Managing Editor's Note: We ran a post by Wendy called Juggling The Astronaut, Autism into Adulthood
last summer. Below is her follow up. Unfortunately, there was no lift off - but we keep reaching for the stars for our children, whether tots or adults.
By Wendy Frye
disability services advisor at our local community college needed to meet with
us before our son could be admitted to classes. The gate-keeper in charge
claimed 30 years of experience in disability services while he eyed our son.
Our son, who just happens to be a very talented artist, diagnosed on the autism
spectrum when he was three and half and a recent high school graduate.
My husband and devoted father to our two son comes from a family of educators.
It was only logical that our son continue his secondary education as an
extension of his student experience that started when he was 3 1/2 years old.
Like a long rising phoenix, this young man had paid his dues and deserved a
college experience, Right?
Wrong. Apparently we were dead-assed wrong and the minutes scribed during our
brief meeting will only relay our ignorance. The road we travel just got
infinitely longer supporting our now adult son with ASD.
The gate-keeper required him to pass a 3 hour reading and writing assessment,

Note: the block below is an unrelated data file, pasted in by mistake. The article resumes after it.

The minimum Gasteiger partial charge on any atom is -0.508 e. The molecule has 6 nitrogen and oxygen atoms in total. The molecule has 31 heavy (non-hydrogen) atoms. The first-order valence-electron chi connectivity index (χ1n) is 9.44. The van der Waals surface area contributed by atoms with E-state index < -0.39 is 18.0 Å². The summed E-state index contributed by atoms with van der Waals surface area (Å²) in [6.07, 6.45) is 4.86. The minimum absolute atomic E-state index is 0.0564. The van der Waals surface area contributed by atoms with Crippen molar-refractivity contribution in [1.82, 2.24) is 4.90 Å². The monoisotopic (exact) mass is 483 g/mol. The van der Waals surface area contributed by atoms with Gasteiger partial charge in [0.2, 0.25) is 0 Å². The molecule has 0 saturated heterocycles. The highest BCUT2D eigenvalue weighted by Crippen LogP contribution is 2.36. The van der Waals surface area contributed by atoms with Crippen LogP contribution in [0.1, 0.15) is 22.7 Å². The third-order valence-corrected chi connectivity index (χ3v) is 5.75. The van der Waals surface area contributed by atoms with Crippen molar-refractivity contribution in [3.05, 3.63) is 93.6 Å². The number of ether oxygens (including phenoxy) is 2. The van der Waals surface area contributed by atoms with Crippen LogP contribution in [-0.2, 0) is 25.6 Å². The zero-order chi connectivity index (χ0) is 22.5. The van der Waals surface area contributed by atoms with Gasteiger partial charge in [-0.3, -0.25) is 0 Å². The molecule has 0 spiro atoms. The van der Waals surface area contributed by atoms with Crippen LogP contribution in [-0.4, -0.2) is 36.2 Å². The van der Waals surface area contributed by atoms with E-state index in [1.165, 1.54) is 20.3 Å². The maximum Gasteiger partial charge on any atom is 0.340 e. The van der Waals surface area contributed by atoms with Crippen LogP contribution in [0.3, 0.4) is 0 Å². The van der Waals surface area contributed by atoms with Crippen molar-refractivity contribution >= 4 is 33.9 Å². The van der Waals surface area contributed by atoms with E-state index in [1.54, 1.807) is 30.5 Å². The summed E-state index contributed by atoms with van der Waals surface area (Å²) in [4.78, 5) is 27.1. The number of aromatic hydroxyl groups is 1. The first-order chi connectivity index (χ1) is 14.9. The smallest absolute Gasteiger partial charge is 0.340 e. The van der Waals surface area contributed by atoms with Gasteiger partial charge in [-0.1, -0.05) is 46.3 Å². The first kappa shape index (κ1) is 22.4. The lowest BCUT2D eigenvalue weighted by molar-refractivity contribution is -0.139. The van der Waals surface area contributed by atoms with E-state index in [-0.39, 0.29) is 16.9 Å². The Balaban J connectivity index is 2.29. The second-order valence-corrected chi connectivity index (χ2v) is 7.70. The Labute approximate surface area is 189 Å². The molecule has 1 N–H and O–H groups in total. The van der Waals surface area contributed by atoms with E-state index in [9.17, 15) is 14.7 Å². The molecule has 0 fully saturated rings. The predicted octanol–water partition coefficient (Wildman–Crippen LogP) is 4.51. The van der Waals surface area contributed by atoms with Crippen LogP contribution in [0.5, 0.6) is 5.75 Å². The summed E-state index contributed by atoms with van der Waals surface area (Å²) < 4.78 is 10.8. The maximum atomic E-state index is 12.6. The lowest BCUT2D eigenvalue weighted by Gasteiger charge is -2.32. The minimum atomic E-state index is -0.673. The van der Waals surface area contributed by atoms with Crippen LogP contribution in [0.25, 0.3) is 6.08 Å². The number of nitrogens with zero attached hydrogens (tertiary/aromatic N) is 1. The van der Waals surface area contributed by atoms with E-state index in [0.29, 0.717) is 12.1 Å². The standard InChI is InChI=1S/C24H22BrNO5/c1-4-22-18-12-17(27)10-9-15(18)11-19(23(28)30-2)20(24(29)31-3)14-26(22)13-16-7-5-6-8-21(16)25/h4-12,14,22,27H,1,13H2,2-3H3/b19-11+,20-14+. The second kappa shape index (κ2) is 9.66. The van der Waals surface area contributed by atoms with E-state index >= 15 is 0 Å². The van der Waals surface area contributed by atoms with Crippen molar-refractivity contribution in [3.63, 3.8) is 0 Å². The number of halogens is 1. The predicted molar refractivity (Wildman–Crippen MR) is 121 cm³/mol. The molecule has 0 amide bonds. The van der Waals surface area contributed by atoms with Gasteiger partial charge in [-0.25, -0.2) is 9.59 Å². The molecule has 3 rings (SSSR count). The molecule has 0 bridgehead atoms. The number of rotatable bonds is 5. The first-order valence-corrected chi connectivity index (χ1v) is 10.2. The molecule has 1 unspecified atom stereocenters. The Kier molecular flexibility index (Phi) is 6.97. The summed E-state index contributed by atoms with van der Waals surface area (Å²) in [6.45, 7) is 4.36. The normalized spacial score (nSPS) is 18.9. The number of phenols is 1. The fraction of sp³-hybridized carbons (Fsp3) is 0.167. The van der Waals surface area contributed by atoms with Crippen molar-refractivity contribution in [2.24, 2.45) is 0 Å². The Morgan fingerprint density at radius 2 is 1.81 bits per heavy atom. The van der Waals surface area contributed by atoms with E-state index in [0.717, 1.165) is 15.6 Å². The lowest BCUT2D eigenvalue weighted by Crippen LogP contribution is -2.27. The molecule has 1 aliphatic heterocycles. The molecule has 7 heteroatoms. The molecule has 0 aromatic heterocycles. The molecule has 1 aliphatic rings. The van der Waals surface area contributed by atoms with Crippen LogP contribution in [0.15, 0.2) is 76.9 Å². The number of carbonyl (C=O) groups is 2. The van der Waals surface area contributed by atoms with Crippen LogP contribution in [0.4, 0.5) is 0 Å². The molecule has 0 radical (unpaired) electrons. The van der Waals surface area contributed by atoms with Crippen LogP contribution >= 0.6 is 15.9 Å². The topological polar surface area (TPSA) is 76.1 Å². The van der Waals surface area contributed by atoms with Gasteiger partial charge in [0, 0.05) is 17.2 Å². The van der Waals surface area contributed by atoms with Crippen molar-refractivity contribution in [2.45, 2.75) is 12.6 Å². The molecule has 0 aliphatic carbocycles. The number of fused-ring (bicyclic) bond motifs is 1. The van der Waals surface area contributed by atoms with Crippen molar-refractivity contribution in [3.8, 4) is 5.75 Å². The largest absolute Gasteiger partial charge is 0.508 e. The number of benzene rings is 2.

unsupported, with a timer looming in the corner. For art classes - even labs.
Awesome. Didn't we cover our Achilles heel well enough over the 15 years of
education, therapies, assessments, awards, grades, passing federal standardized
testing, his web-site, posted online art submissions all while earning
exceptional honors? Nope.
Losing eye contact. Right. About. Now.
We, the parents, knew exactly what was happening. Our son was being deliberately
set up to fail. This was not acceptable, on any level, with any student. On the
way home, the conversation in the car yielded a new plan. Anxiety was replaced
with reassurance that he would NEVER again have to take class or be assessed
just to learn the skills he needs to use equipment and techniques to create his
own brand of graphic arts.
As a preemptive strike against the looming reality that would be our son,
sitting around all day playing video games in his boxers, I resigned from my
professional daytime career. Not only isn't it safe to leave him alone during
the work hours of the day, it's lonely. With crystal clarity, we need to assist
our son farther into his adulthood to achieve his dreams and ambitions, not
just for him, oh no. Not just for James. We will do this for the legion of
children on the Spectrum who will be aging out, falling off the fragile cliff
of security of their younger years.
Since that fateful meeting, his creative genius has been ripening. With just
stopping and looking around to find a different and more direct educational
path for him - he is happier and more relaxed than ever. A local agency that
interns young computer geeks offers classes and welcomes this young man with
his mother at his side.
Incubating his new skills, refining old ideas and thoughts that he so
desperately wants to communicate with us all, The Astronaut is learning his new
language in graphic arts. Assisted by his family and a soon to be elevated
non-profit, this trip continues.......
~ Wendy Frye
"Ground Control to Major Tom
Commencing countdown, engines on
Check ignition and may God's love be with you" ~ David Bowie